Is There Still Sex in the City? A Review Of Candace Bushnell's New Book
Lynn Barber gets lost in a glut of new acronyms as Candace Bushnell returns to the dating frontline, aged 60
Sex and the City, based on a column Candace Bushnell wrote for the New York Observer, was a huge success on television from l998 to 2004. I was never a fan: I felt the characters were far too old to be carrying on the way they were, obsessing about shoes and boyfriends. But, crikey, they’re so much older in this follow-up - Candace Bushnell turns 60 at the end of the book.
It starts with Bushnell’s decision to leave Manhattan — her mother dies, her dog dies, her husband wants a divorce, and she is not allowed to take over the mortgage of their apartment, even though she has plenty of money, because she is now a divorced middle-aged woman. So she bunks off to her country cottage in Connecticut and writes three books which are all rejected. Her friend tells her it is because she is suffering from MAM — middle-aged madness — and the first of many irritating acronyms in the book. So then she moves back to New York, and wonders: is there still sex in the city?
Her first date is with her gynaecologist who tells her she needs to sign up for the Mona Lisa treatment, “a new laser treatment that restores thickness and elasticity to the vagina”. Apparently it has much the same effect as Viagra does on middle-aged men, ie it rekindles sexual desire. The difference is that whereas Viagra only costs a few bucks, the Mona Lisa treatment costs $3,000, and Bushnell sensibly declines. On the other hand, she does spend $4,000 on face cream, which she reckons is only twice as much as she spends on fillers and Botox.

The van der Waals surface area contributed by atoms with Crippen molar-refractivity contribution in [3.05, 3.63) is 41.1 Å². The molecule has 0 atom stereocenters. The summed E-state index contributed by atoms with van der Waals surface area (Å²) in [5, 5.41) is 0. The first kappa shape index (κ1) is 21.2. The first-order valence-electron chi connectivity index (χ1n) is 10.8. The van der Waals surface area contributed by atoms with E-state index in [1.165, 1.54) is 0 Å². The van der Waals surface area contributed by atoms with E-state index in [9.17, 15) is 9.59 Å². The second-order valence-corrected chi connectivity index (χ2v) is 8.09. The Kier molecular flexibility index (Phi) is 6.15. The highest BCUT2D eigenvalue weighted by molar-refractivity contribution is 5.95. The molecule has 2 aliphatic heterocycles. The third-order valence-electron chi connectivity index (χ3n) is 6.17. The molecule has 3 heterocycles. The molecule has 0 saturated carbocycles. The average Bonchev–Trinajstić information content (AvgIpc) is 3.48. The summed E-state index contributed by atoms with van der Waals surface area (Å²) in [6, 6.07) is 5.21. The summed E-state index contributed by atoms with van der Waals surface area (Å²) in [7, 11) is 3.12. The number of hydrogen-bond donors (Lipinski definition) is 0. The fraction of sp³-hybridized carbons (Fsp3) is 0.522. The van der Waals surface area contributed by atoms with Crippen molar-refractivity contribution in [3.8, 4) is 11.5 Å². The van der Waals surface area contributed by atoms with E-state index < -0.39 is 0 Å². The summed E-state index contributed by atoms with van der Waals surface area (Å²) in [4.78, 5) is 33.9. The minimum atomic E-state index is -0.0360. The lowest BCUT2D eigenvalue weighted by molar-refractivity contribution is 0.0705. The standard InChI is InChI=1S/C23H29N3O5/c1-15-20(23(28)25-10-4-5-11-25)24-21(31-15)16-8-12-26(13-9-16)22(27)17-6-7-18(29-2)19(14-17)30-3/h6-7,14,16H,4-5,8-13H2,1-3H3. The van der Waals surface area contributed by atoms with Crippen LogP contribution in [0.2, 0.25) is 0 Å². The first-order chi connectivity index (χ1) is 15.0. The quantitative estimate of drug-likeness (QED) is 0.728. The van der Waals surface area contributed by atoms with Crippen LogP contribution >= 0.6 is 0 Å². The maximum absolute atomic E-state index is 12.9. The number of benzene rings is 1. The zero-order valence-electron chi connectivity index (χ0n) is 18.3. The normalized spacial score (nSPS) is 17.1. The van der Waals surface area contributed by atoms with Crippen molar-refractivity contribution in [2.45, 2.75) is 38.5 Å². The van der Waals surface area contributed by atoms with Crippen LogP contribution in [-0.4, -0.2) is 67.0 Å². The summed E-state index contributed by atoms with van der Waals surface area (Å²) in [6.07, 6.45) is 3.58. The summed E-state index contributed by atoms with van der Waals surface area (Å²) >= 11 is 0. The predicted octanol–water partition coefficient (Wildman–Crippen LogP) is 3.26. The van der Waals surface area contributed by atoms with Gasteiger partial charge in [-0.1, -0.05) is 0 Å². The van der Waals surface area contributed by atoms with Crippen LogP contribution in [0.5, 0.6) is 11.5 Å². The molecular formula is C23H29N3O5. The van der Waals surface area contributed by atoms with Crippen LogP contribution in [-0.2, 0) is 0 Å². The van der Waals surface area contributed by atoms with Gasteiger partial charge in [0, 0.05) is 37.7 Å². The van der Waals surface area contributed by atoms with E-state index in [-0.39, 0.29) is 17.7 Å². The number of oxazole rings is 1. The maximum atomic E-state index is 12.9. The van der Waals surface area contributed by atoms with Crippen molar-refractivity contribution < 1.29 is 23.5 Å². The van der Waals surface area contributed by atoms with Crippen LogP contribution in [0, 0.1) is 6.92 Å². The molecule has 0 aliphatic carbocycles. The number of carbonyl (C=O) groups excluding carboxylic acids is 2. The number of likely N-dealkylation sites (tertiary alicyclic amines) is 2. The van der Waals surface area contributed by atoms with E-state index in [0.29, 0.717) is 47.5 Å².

Then she is commissioned to write an article on online dating and joins Tinder. This is by far the best chapter in the book, perhaps because it was commissioned as an article, and therefore involves some research instead of just navel-gazing. None of her contemporaries use Tinder but everyone warns her that it was designed by men as “a hookup app where women met guys, gave them blow jobs, and never saw them again”. Moreover, it costs money to join and she has to sign up for life.
Worse, she discovers that Tinder has somehow connected to her Instagram account and printed her real name along with some old photos taken when she was years younger. So she is already a “false advertiser” like almost everyone on Tinder who makes out that they are younger and better looking than they are IRL (in real life).
And Tinder also knows her real age and at first assumes that she wants to meet men aged 55 to 75, and sends her photos of men in their 60s, which she rejects — “Being an old coot myself I really didn’t want to hook up with another old coot.” She manages to reset the desired age range to between 22 and 38, and is suddenly bombarded with photographs of attractive-looking young men. At first she is pleased, but, like everyone on Tinder, she gets picky, and when she eventually makes a date the man stands her up.